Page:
“Soft despotism is a term coined by Alexis de Tocqueville describing the state into which a country overrun by "a network of small complicated rules" might degrade. Soft despotism is different from despotism (also called 'hard despotism') in the sense that it is not obvious to the people."

Wednesday, November 26, 2008

Russian View on Pakistani Intelligence Involement in Indian Attacks


  1. Love those glasses. Man, those are cool.

  2. Pakistan is one of the countries worst hit by the current global financial and economic crisis.

    Some pessimists fear it is about to implode. If that happens, all hope of stability and security in the entire region will disappear for at least a generation.

    Meanwhile, it will be a tragedy if the protracted misadventure in Iraq is to be succeeded by a longer and larger misadventure in Afghanistan. But that is exactly what looks like happening.

    Tragedy in the Making?

  3. Always back to Pakistan and the ISI, that's were the trails always seems to lead.

    The old "Hole in the Wall Gang" was nothin', not when compared to Pakistan.

  4. "Pakistan has hijacked the US foreign policy in the whole region ...

    They have delivered zilch ..."

  5. The notion that democracies in general, and America in particular, are at a disadvantage in the rough-and-tumble world of geopolitics must be jettisoned. The skills we need are all well known to President-elect Obama.

    Incorporating these most American of concepts into our foreign policy may offer the new president some surprising advantages for coping with an unfamiliar new world.

    America, it turns out, can handle the end of the unipolar moment.

    World of Hurt

  6. Somehow my poster dealy got all screwed up. Isn't like it was.

    Anyway, those are Idaho Grouse Hunting Glasses, Sam. Used them all the time. Didn't know they'd gone international :)

    So I'm trying another post to see if it's back like it was.....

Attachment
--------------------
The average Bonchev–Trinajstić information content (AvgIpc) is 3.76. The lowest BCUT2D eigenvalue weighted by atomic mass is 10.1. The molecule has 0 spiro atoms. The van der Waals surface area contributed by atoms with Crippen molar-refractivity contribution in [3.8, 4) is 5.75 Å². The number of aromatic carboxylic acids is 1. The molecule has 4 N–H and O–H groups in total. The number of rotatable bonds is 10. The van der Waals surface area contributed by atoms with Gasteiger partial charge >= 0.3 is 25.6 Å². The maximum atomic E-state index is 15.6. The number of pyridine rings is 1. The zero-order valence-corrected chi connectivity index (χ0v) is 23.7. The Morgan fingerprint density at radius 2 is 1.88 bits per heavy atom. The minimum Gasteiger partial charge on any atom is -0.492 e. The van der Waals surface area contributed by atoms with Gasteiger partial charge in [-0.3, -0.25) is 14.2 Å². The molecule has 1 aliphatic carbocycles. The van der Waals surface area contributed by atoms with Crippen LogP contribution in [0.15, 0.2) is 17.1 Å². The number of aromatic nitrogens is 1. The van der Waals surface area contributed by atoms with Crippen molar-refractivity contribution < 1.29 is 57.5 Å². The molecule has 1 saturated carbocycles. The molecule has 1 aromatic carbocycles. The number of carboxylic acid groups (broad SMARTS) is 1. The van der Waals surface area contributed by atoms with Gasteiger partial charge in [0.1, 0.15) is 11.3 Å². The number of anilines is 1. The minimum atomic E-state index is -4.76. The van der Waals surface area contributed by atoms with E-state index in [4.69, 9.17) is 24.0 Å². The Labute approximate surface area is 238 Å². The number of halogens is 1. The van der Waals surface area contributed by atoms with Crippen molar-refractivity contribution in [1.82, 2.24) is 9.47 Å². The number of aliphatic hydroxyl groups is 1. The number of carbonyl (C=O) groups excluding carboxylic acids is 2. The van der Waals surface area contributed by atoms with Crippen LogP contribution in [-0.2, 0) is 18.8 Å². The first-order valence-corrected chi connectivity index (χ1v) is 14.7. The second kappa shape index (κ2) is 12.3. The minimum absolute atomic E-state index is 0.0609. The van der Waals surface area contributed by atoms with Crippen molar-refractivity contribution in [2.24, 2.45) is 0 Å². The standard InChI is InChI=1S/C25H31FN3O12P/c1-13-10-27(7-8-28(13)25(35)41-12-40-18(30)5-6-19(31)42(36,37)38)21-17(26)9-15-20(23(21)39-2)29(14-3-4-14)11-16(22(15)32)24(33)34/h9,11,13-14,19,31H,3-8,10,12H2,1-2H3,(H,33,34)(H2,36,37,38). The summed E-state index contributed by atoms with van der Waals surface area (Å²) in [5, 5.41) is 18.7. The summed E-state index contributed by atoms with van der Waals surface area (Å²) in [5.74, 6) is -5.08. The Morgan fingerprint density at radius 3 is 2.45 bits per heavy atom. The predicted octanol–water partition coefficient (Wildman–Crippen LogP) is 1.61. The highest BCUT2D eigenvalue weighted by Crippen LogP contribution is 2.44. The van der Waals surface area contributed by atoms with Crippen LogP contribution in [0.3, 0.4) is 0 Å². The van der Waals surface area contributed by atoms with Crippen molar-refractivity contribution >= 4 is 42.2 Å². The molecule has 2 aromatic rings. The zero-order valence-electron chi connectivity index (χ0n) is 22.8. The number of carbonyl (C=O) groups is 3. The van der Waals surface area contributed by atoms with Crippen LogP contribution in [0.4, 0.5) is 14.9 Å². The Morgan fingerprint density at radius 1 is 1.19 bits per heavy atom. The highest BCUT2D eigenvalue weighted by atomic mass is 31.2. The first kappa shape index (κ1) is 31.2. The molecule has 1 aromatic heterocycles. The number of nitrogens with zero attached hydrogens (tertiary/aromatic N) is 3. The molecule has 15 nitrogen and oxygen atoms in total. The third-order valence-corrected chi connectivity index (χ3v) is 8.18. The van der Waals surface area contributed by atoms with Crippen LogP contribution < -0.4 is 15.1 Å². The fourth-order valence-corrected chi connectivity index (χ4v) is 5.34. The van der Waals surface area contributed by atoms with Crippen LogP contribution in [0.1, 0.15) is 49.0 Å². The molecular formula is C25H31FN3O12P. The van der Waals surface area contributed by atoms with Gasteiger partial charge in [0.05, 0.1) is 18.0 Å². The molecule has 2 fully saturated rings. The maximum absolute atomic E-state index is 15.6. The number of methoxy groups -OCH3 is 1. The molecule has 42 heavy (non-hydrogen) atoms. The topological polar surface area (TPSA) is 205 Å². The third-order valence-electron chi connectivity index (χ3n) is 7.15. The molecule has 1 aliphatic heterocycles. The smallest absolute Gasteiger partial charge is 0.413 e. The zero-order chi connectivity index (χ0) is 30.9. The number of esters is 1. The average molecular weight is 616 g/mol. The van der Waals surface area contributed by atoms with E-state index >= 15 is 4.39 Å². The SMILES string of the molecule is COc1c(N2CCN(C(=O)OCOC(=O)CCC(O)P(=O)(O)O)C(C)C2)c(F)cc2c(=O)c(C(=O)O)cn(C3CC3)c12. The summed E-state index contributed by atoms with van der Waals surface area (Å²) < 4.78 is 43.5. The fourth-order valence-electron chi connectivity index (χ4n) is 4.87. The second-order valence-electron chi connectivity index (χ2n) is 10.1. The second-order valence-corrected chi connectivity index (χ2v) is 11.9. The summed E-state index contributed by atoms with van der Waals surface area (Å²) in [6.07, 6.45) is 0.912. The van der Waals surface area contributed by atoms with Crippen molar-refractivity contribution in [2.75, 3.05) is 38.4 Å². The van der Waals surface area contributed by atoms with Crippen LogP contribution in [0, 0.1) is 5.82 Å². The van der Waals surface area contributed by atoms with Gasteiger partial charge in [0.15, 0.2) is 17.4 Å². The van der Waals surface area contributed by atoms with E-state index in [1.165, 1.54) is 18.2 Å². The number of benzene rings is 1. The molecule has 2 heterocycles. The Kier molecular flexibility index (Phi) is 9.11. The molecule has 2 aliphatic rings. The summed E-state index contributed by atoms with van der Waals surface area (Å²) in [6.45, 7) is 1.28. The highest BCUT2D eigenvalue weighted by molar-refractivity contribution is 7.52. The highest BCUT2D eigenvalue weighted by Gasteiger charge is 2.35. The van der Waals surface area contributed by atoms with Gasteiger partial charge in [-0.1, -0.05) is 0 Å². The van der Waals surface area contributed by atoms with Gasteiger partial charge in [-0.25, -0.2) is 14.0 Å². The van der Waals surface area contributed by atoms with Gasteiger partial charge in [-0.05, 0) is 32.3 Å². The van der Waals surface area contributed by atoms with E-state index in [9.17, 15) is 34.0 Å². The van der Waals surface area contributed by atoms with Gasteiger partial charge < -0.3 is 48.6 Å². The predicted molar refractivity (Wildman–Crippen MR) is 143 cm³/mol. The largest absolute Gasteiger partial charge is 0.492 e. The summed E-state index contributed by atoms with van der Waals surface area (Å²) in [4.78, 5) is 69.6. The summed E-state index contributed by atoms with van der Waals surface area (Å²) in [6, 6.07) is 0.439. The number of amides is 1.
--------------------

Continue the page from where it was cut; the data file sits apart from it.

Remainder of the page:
7. India has been wracked by bomb attacks the past three years, which police blame on Muslim militants intent on destabilizing this largely Hindu country. Nearly 700 people have died.

    Since May a militant group calling itself the Indian Mujahideen has taken credit for a string of blasts that killed more than 130 people. The most recent was in September, when a series of explosions struck a park and crowded shopping areas in the capital, New Delhi, killing 21 people and wounding about 100.

    Relations between Hindus, who make up more than 80 percent of India's 1 billion population, and Muslims, who make up about 14 percent, have sporadically erupted into bouts of sectarian violence since British-ruled India was split into independent India and Pakistan in 1947.

    82 Dead

  8. At Obama's press conference today, a reporter asked him how he reconciled his campaign promise of change and new vision with his appointment of so many Washington insiders. Obama replied: "Understand where the vision for change comes from first and foremost—it comes from me.

    My job is to provide a vision of where we are going and to make sure my team is implementing it." He added that his aides had to be smart enough to advise him on that vision and experienced enough—knowledgeable enough about the way Washington works—to put it into effect.

    By that standard, Robert Gates is an excellent choice.

    Staying On

  9. He added that his aides had to be smart enough to advise him on that vision

    Here's hoping he's got some damned good aides.

  10. j willie closed a thread describing Mr Rubin, at Citibank, as being as catastrophic as Mr Bush at the White House.

    Rubin's rule in his world (financial) has been just as catastrophic as Bush's rule in his world (political).

    To start, I suggested many threads ago, that Mr Rubin had been a "good" Treasury Secretary. The case for which can certainly be made.

    This was never meant to be a general commendation of Robert Rubin nor his stewardship of Citibank. But an acknowledgement that during the time he spent at Treasury there was not a finacial meltdown. Despite the problems in Mexico and Russia, which he and his team dealt with.

    While the seeds of the current crisis were planted and nutured during his tenure, subsequent Treasury Secretaries never weeded the garden. In fact they did not see the weeds, for they'd become the garden.

    And the entire financial elite bought into the fiction that liabilities could some how become assets.

    The Rubin Economic Team, it is on its' way to DC, to serve in the administration of Barack Obama.
    Without Mr Rubin.

    The Senate will confirm their appointments.

    Citibank has been rescued, nationalized, for our own good.
    Mr Rubin remains, there at Citi.
    A company I have no stake in, but for a $40 billion preferred stock position, that we US citizens hold collectively through the Federal Treasury.

    $40 billion, in non-voting shares.